Hundreds at Lancaster schoolboy Leon's funeral

Family and friends gathered to pay their respects at Leon Hoyle's funeral service today (Thursday August 24).

By The Newsroom
Thursday, 24th August 2017, 4:58 pm
Updated Monday, 11th September 2017, 12:47 pm
Leon Hoyle.
Leon Hoyle.

Mourners dressed in the 12-year-old’s favourite colours, navy and orange, as they attended the service at Lancaster Priory Church.

Around 400 turned out to pay tribute to Leon, who passed away on Monday August 7 after falling through a roof on Lune Industrial Estate.

Leon’s family, mum Jenna, dad Brian and sister Lily, led the procession as the song Rolex by Ayo and Teo was played inside the church.

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Photo: David Hurst Mouners wear orange and blue at the funeral of 12 year old Leon Hoyle of Lancaster, his favourite colours.

Friends and teachers from his schools, Central Lancaster High School and Willow Lane Primary School, attended and many youngsters wore orange football t-shirts with Leon’s name printed on the back.

Rev Chris Newlands led the service with Rev Jill Novell.

A statement and poem from Leon’s family were read out by Mr Newlands.

They said: “We promise we will always love you with all our hearts and promise as a family to stay strong for your beautiful sister Lily.

Photo: David Hurst Mouners wear orange and blue at the funeral of 12 year old Leon Hoyle of Lancaster, his favourite colours.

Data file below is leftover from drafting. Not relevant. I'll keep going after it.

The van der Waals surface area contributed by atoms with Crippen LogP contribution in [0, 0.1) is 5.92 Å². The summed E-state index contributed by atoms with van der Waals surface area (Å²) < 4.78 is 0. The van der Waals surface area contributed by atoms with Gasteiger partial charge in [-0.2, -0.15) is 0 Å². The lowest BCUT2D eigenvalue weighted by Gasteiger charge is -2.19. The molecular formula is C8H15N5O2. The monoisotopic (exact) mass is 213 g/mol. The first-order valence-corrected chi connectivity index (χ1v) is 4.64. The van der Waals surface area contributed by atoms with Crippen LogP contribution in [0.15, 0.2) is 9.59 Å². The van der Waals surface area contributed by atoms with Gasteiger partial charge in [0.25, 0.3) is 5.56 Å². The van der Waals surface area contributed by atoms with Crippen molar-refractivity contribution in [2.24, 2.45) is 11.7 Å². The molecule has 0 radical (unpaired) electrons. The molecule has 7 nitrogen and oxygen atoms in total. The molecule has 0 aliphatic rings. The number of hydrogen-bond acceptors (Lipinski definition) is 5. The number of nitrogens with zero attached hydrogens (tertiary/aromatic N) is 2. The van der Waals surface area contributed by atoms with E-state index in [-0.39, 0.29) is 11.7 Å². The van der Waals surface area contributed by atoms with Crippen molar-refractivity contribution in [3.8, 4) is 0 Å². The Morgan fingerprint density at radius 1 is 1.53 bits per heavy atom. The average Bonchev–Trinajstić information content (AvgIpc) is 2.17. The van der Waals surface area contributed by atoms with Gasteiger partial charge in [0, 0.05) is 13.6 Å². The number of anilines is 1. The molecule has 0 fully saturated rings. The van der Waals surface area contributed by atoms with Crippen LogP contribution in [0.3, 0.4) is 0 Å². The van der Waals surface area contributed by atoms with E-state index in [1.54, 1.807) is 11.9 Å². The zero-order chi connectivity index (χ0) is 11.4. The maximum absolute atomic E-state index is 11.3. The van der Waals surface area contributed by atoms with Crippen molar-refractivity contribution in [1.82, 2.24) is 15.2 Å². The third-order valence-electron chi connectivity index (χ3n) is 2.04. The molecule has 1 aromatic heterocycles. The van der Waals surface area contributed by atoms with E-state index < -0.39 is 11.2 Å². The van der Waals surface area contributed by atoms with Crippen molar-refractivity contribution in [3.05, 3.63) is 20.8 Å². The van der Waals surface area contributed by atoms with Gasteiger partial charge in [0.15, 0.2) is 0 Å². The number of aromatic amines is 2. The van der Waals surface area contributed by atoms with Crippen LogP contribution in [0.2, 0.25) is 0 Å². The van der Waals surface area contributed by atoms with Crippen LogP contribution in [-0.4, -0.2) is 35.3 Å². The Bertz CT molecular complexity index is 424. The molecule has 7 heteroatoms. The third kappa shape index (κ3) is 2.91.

“Heaven really has gained a beautiful angel, night night, sweet dreams, love you forever and always.”

The hymn Let There Be Love Shared Among Us was sung and songs See You Again by Wiz Khalifa and Charlie Puth and Angel by Sarah McLachlan were also played.

Tributes were said throughout the service where Leon was described as an angelic boy who loved the cinema, his X-Box, playing out on his bike and scooter and sleeping over at his nan’s house.  

Rebecca Novell and Debz Hargreaves, managers at Marsh Community Centre where Leon attended, were first to speak to the packed church. 

“My first memory of Leon was when I started at the centre as a youth worker three years ago,” said Rebecca.

“I met a young girl following a quiet, handsome, blonde boy, she wasn’t speaking to him or playing with him.

“I said to the little girl ‘why don’t you play with the boy?’ the little boy was of course Leon, she said ‘he doesn’t know he’s my boyfriend yet,’ she never told Leon.

“I am absolutely positive Leon had lots of girls who wanted to be his girlfriend, that’s the thing about Leon, even though he was quiet and kept himself to himself, he was loved by all.

“We never heard a bad word about him because he was always sensible, always kind and always able to take himself away from danger.”

Linda Pye, headteacher of Ryelands Primary School and former headteacher of Willow Lane Primary School, where Leon attended, also spoke.

Ms Pye said Leon was known for his exceptional athleticism, in particular the triple long-jump, and his encouragement towards others.